The Australian Securities and Investments Commission launched its first court proceedings related to allegations of greenwashing, against Mercer Superannuation Australia, Melbourne, the regulator said Tuesday.
ASIC said in a statement that Mercer Super allegedly made misleading statements about the sustainable nature and characteristics of some of its superannuation investment options, with the inclusion of companies involved in the production of carbon-intensive fossil fuels and alcohol, as well as gambling.
"This is the first time ASIC has taken an Australian entity to court regarding alleged greenwashing conduct, and it reflects our continuing efforts to ensure sustainability-related claims made by financial institutions are accurate," said Sarah Court, deputy chairwoman of the regulator, in the statement.
Mercer is the trustee of the Mercer Super Trust, which has about A$28 billion ($19.4 billion) in assets. ASIC alleged that Mercer made statements on its website about seven of the trust's "sustainable plus" investment options, marketing these options as excluding carbon-intensive fossil fuels such as thermal coal. Exclusions were also said to apply to those companies involved in alcohol production and gambling, ASIC's statement said.
"However, ASIC alleges members who took up the Sustainable Plus options had investments in companies involved in industries the website statements said were excluded," the statement said, citing 15 companies involved in the extraction or sale of carbon-intensive fossil fuels, including Glencore. The regulator also found 15 alcohol-production companies, including Carlsberg, and 19 gambling companies among the options.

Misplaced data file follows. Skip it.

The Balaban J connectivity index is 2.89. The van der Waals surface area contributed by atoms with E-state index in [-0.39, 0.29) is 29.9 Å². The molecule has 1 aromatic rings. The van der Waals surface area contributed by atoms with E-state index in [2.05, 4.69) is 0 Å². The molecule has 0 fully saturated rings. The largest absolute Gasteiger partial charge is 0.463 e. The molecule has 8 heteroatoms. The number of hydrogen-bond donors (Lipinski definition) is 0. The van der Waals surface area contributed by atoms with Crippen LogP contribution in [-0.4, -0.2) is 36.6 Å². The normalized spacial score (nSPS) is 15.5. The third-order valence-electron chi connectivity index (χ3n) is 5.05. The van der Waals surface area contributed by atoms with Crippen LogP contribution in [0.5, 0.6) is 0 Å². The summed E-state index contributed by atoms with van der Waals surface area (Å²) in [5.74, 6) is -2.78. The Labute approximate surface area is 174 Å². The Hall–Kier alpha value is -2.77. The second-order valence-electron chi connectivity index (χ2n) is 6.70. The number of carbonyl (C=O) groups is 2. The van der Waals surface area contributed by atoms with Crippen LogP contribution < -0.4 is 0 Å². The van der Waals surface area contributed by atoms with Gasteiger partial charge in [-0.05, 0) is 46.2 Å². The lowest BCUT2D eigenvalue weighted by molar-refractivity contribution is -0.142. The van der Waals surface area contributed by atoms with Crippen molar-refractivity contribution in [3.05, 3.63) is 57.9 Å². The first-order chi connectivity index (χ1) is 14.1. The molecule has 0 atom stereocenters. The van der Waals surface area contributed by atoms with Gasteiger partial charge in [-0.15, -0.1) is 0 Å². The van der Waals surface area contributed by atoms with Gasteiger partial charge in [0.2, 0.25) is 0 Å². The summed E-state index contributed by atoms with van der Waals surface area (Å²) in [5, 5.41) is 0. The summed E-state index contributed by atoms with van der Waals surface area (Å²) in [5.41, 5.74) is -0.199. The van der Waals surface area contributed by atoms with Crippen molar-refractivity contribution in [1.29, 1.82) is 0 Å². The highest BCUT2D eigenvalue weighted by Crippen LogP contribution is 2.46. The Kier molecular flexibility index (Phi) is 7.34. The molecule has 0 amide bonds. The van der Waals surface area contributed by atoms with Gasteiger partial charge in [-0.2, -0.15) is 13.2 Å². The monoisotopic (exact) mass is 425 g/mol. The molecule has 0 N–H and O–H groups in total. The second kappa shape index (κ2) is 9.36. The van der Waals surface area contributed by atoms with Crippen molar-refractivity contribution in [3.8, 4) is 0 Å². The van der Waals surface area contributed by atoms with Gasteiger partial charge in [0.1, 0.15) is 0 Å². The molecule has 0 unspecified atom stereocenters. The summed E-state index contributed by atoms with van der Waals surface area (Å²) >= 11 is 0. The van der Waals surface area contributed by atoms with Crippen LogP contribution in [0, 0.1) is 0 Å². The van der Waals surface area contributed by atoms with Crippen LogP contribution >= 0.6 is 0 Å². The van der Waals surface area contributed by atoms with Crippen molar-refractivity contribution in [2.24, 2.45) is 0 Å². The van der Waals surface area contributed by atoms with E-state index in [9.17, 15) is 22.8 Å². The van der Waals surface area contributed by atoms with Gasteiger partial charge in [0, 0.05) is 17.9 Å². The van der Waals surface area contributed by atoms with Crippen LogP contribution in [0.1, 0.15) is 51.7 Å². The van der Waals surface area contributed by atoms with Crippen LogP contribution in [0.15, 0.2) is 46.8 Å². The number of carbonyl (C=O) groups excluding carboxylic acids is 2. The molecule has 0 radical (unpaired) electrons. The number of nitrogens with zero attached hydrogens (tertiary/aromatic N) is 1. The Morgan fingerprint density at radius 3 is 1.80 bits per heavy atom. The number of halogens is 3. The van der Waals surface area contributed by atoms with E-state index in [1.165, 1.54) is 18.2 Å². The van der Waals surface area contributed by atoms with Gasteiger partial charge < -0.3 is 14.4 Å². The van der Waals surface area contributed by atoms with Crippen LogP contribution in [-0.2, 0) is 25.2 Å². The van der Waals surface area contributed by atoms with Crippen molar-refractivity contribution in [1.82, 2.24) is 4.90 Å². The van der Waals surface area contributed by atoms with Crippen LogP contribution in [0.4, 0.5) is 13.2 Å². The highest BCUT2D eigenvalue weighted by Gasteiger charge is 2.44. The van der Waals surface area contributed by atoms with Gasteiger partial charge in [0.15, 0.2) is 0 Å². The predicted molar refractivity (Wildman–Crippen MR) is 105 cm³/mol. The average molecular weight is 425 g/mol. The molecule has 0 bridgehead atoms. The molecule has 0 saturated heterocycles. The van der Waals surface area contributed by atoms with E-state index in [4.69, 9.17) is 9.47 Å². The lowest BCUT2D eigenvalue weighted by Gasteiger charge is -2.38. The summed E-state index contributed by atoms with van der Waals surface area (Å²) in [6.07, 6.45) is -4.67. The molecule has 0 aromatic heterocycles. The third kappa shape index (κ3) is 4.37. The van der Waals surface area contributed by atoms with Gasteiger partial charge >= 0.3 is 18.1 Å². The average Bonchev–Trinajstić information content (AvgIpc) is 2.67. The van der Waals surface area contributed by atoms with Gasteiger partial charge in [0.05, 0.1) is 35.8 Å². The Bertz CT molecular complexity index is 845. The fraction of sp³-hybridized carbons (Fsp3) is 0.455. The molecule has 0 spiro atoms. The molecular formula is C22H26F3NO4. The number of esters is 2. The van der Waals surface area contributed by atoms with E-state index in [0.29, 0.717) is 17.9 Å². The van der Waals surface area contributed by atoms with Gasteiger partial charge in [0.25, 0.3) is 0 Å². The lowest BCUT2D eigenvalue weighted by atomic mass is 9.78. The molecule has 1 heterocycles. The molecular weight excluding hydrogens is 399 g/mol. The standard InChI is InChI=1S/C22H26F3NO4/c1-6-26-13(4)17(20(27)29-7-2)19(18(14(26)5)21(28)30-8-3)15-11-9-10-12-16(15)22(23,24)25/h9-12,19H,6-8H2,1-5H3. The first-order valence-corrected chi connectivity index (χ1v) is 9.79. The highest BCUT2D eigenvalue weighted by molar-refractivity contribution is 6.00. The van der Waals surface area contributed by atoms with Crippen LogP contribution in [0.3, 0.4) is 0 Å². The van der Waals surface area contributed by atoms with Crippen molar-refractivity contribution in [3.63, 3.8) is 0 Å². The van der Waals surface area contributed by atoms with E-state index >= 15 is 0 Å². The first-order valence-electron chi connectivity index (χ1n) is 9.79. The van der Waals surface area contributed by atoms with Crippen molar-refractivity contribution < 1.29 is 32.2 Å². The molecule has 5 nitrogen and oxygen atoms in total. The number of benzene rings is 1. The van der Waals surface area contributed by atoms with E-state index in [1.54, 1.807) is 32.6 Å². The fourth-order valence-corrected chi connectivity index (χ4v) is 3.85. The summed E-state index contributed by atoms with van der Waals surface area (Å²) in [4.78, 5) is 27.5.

"In doing so, ASIC alleges Mercer made false and misleading statements and engaged in conduct that could mislead the public," ASIC's statement said.
ASIC is seeking declarations and pecuniary penalties, as well as injunctions to prevent Mercer from continuing to make any of the alleged misleading statements on its website and orders requiring that it publicize any contraventions found by the court, the statement said. A date for the first case management hearing is yet to be scheduled.
A statement provided by a Mercer spokeswoman confirmed that ASIC had launched a civil penalty proceeding in the Federal Court against Mercer Super, the trustee of the Mercer Super Trust.
"Mercer has cooperated with ASIC throughout its investigation, and will carefully consider ASIC's concerns in this evolving area. It would be inappropriate to comment further as the matter is now before the courts," the statement said.
ASIC has already issued more than A$140,000 in fines in relation to alleged greenwashing.
The Mercer Super proceeding marks the first time that ASIC has launched court action after its powers were enhanced to take action regarding a broader range of superannuation trustee conduct.